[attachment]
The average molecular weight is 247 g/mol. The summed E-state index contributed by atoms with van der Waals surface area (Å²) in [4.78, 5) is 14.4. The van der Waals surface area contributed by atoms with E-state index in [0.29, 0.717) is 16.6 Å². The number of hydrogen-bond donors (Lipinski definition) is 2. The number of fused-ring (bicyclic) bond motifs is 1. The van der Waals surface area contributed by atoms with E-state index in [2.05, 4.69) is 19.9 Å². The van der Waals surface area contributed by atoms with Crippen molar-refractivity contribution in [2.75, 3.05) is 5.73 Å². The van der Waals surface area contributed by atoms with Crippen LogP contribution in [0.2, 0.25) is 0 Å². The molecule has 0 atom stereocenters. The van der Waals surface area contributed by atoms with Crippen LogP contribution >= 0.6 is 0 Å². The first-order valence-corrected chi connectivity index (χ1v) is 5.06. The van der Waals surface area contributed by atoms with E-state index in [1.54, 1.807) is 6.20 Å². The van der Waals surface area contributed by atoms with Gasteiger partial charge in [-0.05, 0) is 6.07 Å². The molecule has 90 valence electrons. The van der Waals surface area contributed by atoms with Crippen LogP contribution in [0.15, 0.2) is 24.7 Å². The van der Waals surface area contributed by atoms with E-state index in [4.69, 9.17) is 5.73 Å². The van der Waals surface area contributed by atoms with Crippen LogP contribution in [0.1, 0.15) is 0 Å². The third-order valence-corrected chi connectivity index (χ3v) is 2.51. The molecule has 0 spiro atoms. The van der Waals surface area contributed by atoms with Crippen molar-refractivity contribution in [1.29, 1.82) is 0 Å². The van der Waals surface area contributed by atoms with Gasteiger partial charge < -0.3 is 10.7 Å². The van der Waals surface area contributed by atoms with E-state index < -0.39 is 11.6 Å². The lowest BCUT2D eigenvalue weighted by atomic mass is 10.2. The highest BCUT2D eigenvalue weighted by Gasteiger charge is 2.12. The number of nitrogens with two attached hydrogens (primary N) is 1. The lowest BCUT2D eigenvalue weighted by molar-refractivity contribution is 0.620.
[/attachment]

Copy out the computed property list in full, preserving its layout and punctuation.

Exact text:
The average molecular weight is 247 g/mol. The summed E-state index contributed by atoms with van der Waals surface area (Å²) in [4.78, 5) is 14.4. The van der Waals surface area contributed by atoms with E-state index in [0.29, 0.717) is 16.6 Å². The number of hydrogen-bond donors (Lipinski definition) is 2. The number of fused-ring (bicyclic) bond motifs is 1. The van der Waals surface area contributed by atoms with E-state index in [2.05, 4.69) is 19.9 Å². The van der Waals surface area contributed by atoms with Crippen molar-refractivity contribution in [2.75, 3.05) is 5.73 Å². The van der Waals surface area contributed by atoms with Crippen LogP contribution in [0.2, 0.25) is 0 Å². The molecule has 0 atom stereocenters. The van der Waals surface area contributed by atoms with Crippen LogP contribution >= 0.6 is 0 Å². The first-order valence-corrected chi connectivity index (χ1v) is 5.06. The van der Waals surface area contributed by atoms with E-state index in [1.54, 1.807) is 6.20 Å². The van der Waals surface area contributed by atoms with Gasteiger partial charge in [-0.05, 0) is 6.07 Å². The molecule has 90 valence electrons. The van der Waals surface area contributed by atoms with Crippen LogP contribution in [0.15, 0.2) is 24.7 Å². The van der Waals surface area contributed by atoms with E-state index in [4.69, 9.17) is 5.73 Å². The van der Waals surface area contributed by atoms with Crippen LogP contribution in [0.1, 0.15) is 0 Å². The third-order valence-corrected chi connectivity index (χ3v) is 2.51. The molecule has 0 spiro atoms. The van der Waals surface area contributed by atoms with Crippen molar-refractivity contribution in [1.29, 1.82) is 0 Å². The van der Waals surface area contributed by atoms with Gasteiger partial charge < -0.3 is 10.7 Å². The van der Waals surface area contributed by atoms with E-state index < -0.39 is 11.6 Å². The lowest BCUT2D eigenvalue weighted by atomic mass is 10.2. The highest BCUT2D eigenvalue weighted by Gasteiger charge is 2.12. The number of nitrogens with two attached hydrogens (primary N) is 1. The lowest BCUT2D eigenvalue weighted by molar-refractivity contribution is 0.620.